Gregory Crewdson, Untitled, 2005 © Gregory Crewdson

On View

Photography’s Last Century
The Ann Tenenbaum and Thomas H. Lee Collection

Opened March 10, 2020
Metropolitan Museum of Art, New York
www.metmuseum.org

This exhibition celebrates the remarkable ascendancy of photography in the last century, and Ann Tenenbaum and Thomas H. Lee’s promised gift of over sixty photographs in honor of the Met’s 150th anniversary in 2020. The collection is particularly notable for its breadth and depth of works by women artists, its sustained interest in the nude, and its focus on artists’ beginnings. Work by Gregory Crewdson, Andreas Gursky, Man Ray, Cindy Sherman, Andy Warhol, and Rachel Whiteread is included.

Gregory Crewdson, Untitled, 2005 © Gregory Crewdson

Edgar Cleijne and Ellen Gallagher, Osedax, 2010 (still) © Edgar Cleijne and Ellen Gallagher

On View

Ellen Gallagher in
Other.Worldly

Through January 3, 2021
Fries Museum, Leeuwarden, Netherlands
www.friesmuseum.nl

Delving into the underwater world in all its aspects, this large-scale exhibition features artworks that explore the beauty and mystery of this unknown territory, as well as the environmental dangers that currently threaten it. Work by Ellen Gallagher is included.

Edgar Cleijne and Ellen Gallagher, Osedax, 2010 (still) © Edgar Cleijne and Ellen Gallagher

Installation view, Katharina Grosse: Is It You?, Baltimore Museum of Art, March 1–June 28, 2020. Artwork © Katharina Grosse and VG Bild-Kunst, Bonn 2020. Photo: Mitro Hood, courtesy Baltimore Museum of Art

On View

Katharina Grosse
Is It You?

Through January 3, 2021
Baltimore Museum of Art
artbma.org

For this exhibition Katharina Grosse presents five recent paintings and a new site-related environment. The central gallery is transformed with an expansive, immersive fabric installation that is partially suspended from the ceiling, creating a cloth “room” with vibrantly painted undulating walls.

Installation view, Katharina Grosse: Is It You?, Baltimore Museum of Art, March 1–June 28, 2020. Artwork © Katharina Grosse and VG Bild-Kunst, Bonn 2020. Photo: Mitro Hood, courtesy Baltimore Museum of Art

On View

Riffs and Relations
African American Artists and the European Modernist Tradition

Through January 3, 2021
Phillips Collection, Washington, DC
www.phillipscollection.org

This exhibition presents works by African American artists of the twentieth and twenty-first centuries alongside works by European artists from the early twentieth century. The show aims to examine cross-cultural conversations and presents the divergent works that reflect these complex dialogues. Work by Ellen Gallagher and Pablo Picasso is included.

Installation view, Dyr i kunsten, Arken Museum, Ishoj, Denmark, May 26, 2020–January 10, 2021. Artwork © Damien Hirst and Science Ltd. All rights reserved, DACS 2020. Photo: David Stjernholm

On View

Dyr i kunsten

Through January 10, 2021
Arken Museum, Ishoj, Denmark
uk.arken.dk

Dyr i kunsten, or Animals in Art, features sculpture, installations, video, photography, and paintings by a wide array of international artists whose work explores the ways that humans study, categorize, live with, and use animals and how we thus attempt to gain a deeper understanding of ourselves. Work by Douglas Gordon, Damien Hirst, and Carsten Höller is included.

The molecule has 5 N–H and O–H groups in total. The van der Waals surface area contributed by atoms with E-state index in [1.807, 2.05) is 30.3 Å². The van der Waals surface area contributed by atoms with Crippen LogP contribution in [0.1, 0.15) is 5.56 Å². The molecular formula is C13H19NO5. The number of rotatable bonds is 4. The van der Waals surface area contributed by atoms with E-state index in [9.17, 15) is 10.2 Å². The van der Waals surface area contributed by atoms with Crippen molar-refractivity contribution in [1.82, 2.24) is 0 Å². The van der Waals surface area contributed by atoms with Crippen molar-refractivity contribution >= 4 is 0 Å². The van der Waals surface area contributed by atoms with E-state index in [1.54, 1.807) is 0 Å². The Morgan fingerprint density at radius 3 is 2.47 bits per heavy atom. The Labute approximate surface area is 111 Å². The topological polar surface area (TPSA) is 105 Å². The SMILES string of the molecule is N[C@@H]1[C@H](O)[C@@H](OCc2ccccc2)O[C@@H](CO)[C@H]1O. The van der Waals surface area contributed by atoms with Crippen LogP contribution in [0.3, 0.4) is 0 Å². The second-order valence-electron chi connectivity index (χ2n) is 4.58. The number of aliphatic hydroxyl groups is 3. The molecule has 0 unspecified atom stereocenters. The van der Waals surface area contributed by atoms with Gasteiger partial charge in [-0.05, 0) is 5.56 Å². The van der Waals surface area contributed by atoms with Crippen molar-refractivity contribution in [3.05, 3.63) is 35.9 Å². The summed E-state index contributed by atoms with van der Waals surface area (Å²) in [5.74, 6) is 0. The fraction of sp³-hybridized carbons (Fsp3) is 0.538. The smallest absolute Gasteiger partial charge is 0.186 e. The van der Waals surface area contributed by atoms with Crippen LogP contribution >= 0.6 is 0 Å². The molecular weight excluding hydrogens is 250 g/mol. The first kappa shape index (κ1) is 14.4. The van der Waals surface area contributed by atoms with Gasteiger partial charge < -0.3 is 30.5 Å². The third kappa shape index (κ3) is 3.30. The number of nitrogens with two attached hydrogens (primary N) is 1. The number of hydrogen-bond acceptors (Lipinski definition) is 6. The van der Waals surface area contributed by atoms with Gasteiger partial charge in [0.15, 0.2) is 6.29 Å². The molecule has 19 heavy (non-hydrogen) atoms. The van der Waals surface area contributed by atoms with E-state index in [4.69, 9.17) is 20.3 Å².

Installation view, Dyr i kunsten, Arken Museum, Ishoj, Denmark, May 26, 2020–January 10, 2021. Artwork © Damien Hirst and Science Ltd. All rights reserved, DACS 2020. Photo: David Stjernholm

Katharina Grosse, I Think This Is a Pine Tree, 2013, installation view, Hamburger Bahnhof–Museum für Gegenwart, Berlin © Katharina Grosse and VG Bild-Kunst, Bonn 2020. Photo: Thomas Bruns

On View

Katharina Grosse
It Wasn’t Us

Through January 10, 2021
Hamburger Bahnhof–Museum für Gegenwart, Berlin
www.smb.museum

Katharina Grosse will use the historical hall of the Hamburger Bahnhof and the outdoor area behind the building as the site for a new work that radically destabilizes and renegotiates the existing order of the space of the museum. Incorporating the floor of the hall and Styrofoam sculptural elements as a pictorial ground, her painting will extend beyond the building’s walls and into public space, inviting us to reconsider our habits of seeing, thinking, and perceiving.

Katharina Grosse, I Think This Is a Pine Tree, 2013, installation view, Hamburger Bahnhof–Museum für Gegenwart, Berlin © Katharina Grosse and VG Bild-Kunst, Bonn 2020. Photo: Thomas Bruns

On View

Indistinti confini—Noce
Giuseppe Penone

Through January 11, 2021
Centre Pompidou-Metz, France
www.centrepompidou-metz.fr

To celebrate its tenth anniversary, Centre Pompidou-Metz has invited Giuseppe Penone to install a new original work: a 49-foot-tall cast-bronze sculpture of a walnut tree (whose title translates to Indistinct Boundaries), with some sections and branches made of white marble.

Taryn Simon, Chapter XIV, 2011, from the series A Living Man Declared Dead and Other Chapters I–XVIII, 2008–2011 © Taryn Simon

On View

Taryn Simon in
Measure Your Existence

Through January 25, 2021
Rubin Museum of Art, New York
rubinmuseum.org

Measure Your Existence questions and expands the Buddhist concept of impermanence through artworks by six contemporary artists who explore duration, survival, memory, fate, history, loss, disappearance, and reappearance. Work by Taryn Simon is included.

Taryn Simon, Chapter XIV, 2011, from the series A Living Man Declared Dead and Other Chapters I–XVIII, 2008–2011 © Taryn Simon

Shio Kusaka, (line 5), 2010 © Shio Kusaka

On View

Making Knowing
Craft in Art, 1950–2019

November 22, 2019–January 2021